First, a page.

updated 05:45 pm EDT, Thu August 16, 2007
Fusion vs. Parallels
In a new set of benchmarks comparing SWsoft's Parallels Desktop 3.0 for Mac, Apple's Boot Camp 1.3 Beta, CrossOver Mac 6.0 from CodeWeavers and VMware's Fusion, Boot Camp (as a native Windows environment) unsurprisingly shows the best performance overall, but VMWare's Fusion shows a dramatic advantage over other virtualization solutions, including Parallels. The tests, performed on an eight-core, 2.66GHz Mac Pro running Mac OS X 10.4.10, show VMware completing a set of multimedia multitasking routines in about a quarter of the time of Parallels; 874 seconds vs. 3,260 seconds. Photoshop CS3 performance was almost twice as fast under Fusion relative to Parallels Desktop, completing a series of tasks in 271 seconds vs. 516 seconds.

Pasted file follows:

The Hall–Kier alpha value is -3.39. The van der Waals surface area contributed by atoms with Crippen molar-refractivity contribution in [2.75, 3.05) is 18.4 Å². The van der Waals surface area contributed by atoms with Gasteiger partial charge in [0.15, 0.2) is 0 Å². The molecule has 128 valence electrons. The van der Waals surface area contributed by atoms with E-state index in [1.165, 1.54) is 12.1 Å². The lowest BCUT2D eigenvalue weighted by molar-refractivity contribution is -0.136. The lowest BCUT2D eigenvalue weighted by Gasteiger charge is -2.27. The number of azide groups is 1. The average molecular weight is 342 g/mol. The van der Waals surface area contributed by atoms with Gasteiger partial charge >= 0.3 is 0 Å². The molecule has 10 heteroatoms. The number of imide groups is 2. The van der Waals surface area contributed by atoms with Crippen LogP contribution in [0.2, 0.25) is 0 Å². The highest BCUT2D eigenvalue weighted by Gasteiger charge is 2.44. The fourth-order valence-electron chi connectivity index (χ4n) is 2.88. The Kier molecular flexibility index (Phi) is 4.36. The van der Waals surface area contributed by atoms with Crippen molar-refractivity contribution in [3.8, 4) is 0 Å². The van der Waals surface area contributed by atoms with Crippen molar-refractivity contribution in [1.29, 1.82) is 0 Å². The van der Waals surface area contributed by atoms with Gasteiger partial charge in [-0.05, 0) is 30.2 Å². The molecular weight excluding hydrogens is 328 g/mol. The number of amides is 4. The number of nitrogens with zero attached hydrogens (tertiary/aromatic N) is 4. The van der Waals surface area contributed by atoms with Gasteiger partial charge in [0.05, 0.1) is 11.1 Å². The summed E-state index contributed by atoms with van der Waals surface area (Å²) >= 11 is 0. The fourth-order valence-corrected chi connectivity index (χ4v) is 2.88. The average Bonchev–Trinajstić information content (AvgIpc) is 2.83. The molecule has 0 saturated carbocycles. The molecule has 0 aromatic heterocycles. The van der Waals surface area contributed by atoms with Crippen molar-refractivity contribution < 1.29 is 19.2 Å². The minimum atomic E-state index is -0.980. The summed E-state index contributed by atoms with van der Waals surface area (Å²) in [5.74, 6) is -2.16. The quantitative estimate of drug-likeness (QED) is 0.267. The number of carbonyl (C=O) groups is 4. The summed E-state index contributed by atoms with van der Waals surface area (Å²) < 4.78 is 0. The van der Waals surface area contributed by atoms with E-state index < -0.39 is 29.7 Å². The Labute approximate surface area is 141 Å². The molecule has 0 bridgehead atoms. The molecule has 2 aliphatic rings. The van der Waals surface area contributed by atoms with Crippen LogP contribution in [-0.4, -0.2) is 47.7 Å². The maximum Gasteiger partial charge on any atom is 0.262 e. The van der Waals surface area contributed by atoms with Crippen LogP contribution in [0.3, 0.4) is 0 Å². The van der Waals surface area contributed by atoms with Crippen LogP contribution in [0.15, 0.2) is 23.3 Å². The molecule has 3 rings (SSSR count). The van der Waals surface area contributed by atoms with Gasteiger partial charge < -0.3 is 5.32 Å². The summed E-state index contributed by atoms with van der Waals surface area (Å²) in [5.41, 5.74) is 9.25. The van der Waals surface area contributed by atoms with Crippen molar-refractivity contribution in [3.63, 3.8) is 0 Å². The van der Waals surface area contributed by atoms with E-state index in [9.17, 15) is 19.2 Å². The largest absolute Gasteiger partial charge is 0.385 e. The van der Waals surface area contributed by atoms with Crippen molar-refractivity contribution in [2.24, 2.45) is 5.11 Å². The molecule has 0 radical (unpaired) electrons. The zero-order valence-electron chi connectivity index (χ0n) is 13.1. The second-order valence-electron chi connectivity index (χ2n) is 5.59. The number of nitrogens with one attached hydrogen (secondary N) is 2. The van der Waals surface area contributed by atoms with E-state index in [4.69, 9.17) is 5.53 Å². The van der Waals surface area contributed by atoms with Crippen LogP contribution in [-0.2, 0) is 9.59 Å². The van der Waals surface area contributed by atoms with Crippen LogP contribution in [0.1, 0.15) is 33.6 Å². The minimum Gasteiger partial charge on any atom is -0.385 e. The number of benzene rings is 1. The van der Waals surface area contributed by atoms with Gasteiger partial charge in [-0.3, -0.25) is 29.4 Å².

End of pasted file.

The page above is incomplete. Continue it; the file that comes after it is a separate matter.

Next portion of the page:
One of Fusion's primary advantages in the test is that it takes advantage of two CPU cores, while Parallels only takes advantage of one.
We recently published an in-depth look at Fusion along with commentary from Pat Lee, product manager of at VMware. Lee said that VMware generates "less overhead, and puts less strain on your Mac than other solutions." Lee also said that only VMware supports more than 1.5GB of RAM in a virtual machine (in fact, it supports up to 8GB).
Designed to rival Parallels' "Cohesion" functionality, VMware's Unity let's users run Windows applications like Mac applications. They can be minimized to the Dock, and adhere to other Mac-compliant application standards. You can also drag and drop files from the Finder to a Windows app running under Unity. For instance, if you are running Outlook in Windows, you can drag an attachment to into a newly created email message.